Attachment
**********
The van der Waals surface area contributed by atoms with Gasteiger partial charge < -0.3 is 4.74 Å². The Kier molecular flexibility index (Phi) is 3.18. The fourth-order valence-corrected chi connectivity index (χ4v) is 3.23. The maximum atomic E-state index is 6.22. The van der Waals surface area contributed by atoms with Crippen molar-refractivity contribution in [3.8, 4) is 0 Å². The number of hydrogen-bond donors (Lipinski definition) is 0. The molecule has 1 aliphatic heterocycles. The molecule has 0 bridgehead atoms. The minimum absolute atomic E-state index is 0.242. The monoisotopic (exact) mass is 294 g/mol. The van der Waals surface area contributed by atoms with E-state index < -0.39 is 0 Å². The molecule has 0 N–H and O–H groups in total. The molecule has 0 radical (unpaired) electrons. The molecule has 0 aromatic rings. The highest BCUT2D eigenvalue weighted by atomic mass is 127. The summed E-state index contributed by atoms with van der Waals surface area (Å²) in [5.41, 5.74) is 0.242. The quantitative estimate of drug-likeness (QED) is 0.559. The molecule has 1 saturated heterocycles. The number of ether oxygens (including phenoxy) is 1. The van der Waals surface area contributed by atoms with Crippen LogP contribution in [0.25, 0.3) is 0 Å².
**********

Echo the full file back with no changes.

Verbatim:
The van der Waals surface area contributed by atoms with Gasteiger partial charge < -0.3 is 4.74 Å². The Kier molecular flexibility index (Phi) is 3.18. The fourth-order valence-corrected chi connectivity index (χ4v) is 3.23. The maximum atomic E-state index is 6.22. The van der Waals surface area contributed by atoms with Crippen molar-refractivity contribution in [3.8, 4) is 0 Å². The number of hydrogen-bond donors (Lipinski definition) is 0. The molecule has 1 aliphatic heterocycles. The molecule has 0 bridgehead atoms. The minimum absolute atomic E-state index is 0.242. The monoisotopic (exact) mass is 294 g/mol. The van der Waals surface area contributed by atoms with E-state index < -0.39 is 0 Å². The molecule has 0 N–H and O–H groups in total. The molecule has 0 radical (unpaired) electrons. The molecule has 0 aromatic rings. The highest BCUT2D eigenvalue weighted by atomic mass is 127. The summed E-state index contributed by atoms with van der Waals surface area (Å²) in [5.41, 5.74) is 0.242. The quantitative estimate of drug-likeness (QED) is 0.559. The molecule has 1 saturated heterocycles. The number of ether oxygens (including phenoxy) is 1. The van der Waals surface area contributed by atoms with Crippen LogP contribution in [0.25, 0.3) is 0 Å².